I write a lot about the challenges of dementia caregivers…their high rates of clinical depression and anxiety…their loneliness…their daily stressors. This post doesn’t change anything I’ve written in the past, but I do want to acknowledge something.
Some caregivers are doing okay. Some caregivers are happy. Some caregivers are enjoying life and thriving.
That doesn’t mean every day is great. But is every day really great for anyone?
When I talk to caregivers, I make an effort to ask how they are doing–not just as a caregiver but as a person.
Sometimes I am probably more invasive than I should be when I ask, but I want to know.
How are YOU?
Caregivers are a diverse gang. Some are doing okay, and some aren’t. In all honesty, most are okay sometimes and not okay at other times. Others are trying to redefine what “okay” even means in their life at this point.
But then there are some that report that they are….happy. Or even very happy. Their world has changed, and they’ve accepted that, and they are living.
They write poetry. They participate in zoom book clubs. They go to tai chi. They play pickleball and ride their bikes around town. They paint and do crafts and enjoy working on household projects. Or, like a 90 year old caregiving friend of mine, they crochet potholders for friends.
Please don’t accuse me of naivety. I know that many caregivers don’t have the time or mental energy to do these things. I know that some caregivers can pay for weekly in-home respite care, and others cannot. An assisted living that specializes in memory care is an option for some, but not for others. Some caregivers are more privileged. I get that.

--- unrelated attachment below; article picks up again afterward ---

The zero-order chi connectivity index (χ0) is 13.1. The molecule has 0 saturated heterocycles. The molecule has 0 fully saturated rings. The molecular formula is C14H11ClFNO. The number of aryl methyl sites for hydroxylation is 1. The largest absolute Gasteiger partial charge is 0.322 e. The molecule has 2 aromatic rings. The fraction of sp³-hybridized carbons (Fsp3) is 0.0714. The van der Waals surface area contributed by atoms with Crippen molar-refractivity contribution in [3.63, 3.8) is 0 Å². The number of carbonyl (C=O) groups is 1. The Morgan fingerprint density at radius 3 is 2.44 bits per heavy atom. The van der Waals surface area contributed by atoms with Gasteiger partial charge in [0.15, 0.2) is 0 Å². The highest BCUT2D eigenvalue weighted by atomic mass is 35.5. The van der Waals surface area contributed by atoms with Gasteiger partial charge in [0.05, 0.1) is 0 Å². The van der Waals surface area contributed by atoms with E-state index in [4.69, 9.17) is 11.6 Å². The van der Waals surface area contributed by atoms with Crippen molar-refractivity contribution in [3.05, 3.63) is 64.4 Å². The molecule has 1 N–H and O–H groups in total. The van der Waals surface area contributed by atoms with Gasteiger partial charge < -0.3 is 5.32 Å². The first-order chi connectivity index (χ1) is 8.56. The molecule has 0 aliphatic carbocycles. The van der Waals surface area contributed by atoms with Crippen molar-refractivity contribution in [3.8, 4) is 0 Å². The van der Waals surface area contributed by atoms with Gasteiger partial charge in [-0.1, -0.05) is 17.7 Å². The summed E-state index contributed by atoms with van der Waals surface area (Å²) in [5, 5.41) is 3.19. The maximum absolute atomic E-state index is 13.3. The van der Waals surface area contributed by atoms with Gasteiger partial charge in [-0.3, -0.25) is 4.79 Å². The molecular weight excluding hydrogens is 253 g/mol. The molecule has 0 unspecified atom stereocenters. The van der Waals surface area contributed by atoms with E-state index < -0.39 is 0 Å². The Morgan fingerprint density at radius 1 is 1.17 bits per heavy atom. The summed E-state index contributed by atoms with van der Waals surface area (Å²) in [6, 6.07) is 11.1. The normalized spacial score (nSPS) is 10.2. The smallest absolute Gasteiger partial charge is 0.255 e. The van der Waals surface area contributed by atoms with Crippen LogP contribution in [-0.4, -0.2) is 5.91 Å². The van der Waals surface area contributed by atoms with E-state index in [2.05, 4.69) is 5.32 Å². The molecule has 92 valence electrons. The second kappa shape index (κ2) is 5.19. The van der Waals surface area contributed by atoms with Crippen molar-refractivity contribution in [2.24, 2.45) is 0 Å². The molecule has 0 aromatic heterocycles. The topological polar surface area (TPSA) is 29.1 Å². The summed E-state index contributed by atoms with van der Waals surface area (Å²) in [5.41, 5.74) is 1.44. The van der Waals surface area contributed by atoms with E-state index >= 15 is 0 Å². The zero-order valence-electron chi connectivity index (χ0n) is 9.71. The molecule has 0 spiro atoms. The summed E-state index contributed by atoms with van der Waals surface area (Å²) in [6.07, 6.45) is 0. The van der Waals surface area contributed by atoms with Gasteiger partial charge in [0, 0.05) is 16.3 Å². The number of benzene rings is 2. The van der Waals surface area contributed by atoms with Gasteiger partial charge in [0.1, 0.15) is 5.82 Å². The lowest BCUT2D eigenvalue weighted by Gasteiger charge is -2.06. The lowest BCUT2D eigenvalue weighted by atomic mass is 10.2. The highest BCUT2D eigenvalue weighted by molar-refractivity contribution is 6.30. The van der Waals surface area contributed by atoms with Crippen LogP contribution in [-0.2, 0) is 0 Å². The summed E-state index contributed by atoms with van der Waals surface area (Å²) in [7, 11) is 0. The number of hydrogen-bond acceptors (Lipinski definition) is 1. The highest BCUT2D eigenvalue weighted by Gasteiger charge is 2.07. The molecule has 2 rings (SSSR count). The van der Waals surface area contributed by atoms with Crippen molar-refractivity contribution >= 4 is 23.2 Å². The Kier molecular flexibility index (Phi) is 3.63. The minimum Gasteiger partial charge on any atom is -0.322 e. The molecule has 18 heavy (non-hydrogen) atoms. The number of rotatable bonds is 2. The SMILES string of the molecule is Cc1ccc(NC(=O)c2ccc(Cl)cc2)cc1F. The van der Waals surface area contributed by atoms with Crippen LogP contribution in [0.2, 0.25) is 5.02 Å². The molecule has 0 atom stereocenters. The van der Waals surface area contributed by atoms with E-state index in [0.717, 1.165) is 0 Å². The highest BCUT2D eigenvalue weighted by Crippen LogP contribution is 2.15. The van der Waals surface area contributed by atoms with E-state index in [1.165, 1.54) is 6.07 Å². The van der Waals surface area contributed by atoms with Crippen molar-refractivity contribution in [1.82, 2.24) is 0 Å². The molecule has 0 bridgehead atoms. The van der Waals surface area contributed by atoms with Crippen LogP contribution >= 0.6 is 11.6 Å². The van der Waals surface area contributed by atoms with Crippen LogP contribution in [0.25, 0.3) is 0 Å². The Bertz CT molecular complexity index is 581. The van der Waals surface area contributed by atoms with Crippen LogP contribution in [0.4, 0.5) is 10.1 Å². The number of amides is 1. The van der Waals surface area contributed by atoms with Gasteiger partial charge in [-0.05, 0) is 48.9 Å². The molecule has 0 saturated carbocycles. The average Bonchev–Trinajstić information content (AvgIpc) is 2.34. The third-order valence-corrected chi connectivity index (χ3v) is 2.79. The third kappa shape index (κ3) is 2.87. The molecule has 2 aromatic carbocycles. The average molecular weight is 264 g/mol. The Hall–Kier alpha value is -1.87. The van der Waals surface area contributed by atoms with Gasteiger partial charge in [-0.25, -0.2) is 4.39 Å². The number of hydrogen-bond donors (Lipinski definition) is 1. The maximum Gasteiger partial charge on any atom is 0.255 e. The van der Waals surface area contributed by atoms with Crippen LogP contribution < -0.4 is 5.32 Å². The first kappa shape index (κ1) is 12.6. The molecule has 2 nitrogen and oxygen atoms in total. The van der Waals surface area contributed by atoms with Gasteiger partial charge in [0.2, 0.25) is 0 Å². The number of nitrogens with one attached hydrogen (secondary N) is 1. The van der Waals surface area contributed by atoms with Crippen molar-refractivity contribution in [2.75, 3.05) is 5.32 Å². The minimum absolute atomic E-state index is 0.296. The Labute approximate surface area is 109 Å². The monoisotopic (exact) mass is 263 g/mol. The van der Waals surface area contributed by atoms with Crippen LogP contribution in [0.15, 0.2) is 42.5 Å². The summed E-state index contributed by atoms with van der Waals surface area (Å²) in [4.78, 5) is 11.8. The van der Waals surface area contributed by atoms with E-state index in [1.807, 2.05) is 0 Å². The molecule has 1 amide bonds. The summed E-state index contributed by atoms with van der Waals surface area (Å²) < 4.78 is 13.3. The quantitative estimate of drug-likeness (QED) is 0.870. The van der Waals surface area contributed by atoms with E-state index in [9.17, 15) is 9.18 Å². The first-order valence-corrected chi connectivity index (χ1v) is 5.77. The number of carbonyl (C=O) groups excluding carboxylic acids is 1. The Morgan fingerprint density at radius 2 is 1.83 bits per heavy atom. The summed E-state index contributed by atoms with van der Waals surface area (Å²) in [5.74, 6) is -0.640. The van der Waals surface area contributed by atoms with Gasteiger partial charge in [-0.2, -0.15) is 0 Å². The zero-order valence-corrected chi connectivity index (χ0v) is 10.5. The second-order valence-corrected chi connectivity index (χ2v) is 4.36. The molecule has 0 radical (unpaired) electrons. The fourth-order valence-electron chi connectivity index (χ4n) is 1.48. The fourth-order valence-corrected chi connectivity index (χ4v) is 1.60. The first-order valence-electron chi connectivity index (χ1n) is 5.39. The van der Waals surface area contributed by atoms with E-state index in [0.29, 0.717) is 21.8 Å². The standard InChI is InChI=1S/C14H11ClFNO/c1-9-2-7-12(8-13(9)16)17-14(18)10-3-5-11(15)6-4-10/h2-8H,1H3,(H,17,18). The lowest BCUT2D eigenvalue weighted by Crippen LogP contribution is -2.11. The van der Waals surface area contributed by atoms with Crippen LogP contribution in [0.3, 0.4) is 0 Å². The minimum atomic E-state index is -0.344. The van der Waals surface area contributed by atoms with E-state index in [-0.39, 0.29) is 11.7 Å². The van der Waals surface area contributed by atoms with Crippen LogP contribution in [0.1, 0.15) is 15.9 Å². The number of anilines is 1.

It’s easier to be a caregiver when you aren’t worried about finances. Just like any other stage of life, more money means more options.
And that helps.
Other things help, too.
Social support–sometimes from family. Or perhaps from others if family isn’t around or isn’t helpful. Maybe they make friends with the other wives whose spouses are in memory care.
With the opening of the dementia simulation house, I have gotten to visit with more caregivers, particularly individuals caring for their spouses.
And I have learned a lot.
This spring, a man who cares for his wife who has dementia said to me, “It sucks, but it’s happening. And I’m not unhappy. I am still a happy person.”
Sometimes caregivers tell me what they enjoy doing. Cycling. Going to dinner with friends. Watching movies. Oh, and my 80-ish year old friend who still likes to kick some butt at pickleball. I love hearing them talk about something that is not dementia. Even more, I love hearing them get excited about something.
A woman recently told me that her husband’s dementia wasn’t in the plan, but life was still good.
Why am I telling you this?
I write a lot about struggles of caregiving, and there is no shortage of struggle. Caregiving often negatively impacts the health of the caregiver. Rates of depression and anxiety are high, and we don’t provide enough resources and supports for caregivers.
But…if you are entering this journey…I want you to know that it’s possible to be happy as a dementia caregiver. I talk to caregivers who tell me that life isn’t what they expected, know that dementia can be a beast, and somehow in spite of it all find a sense of acceptance.
And even happiness.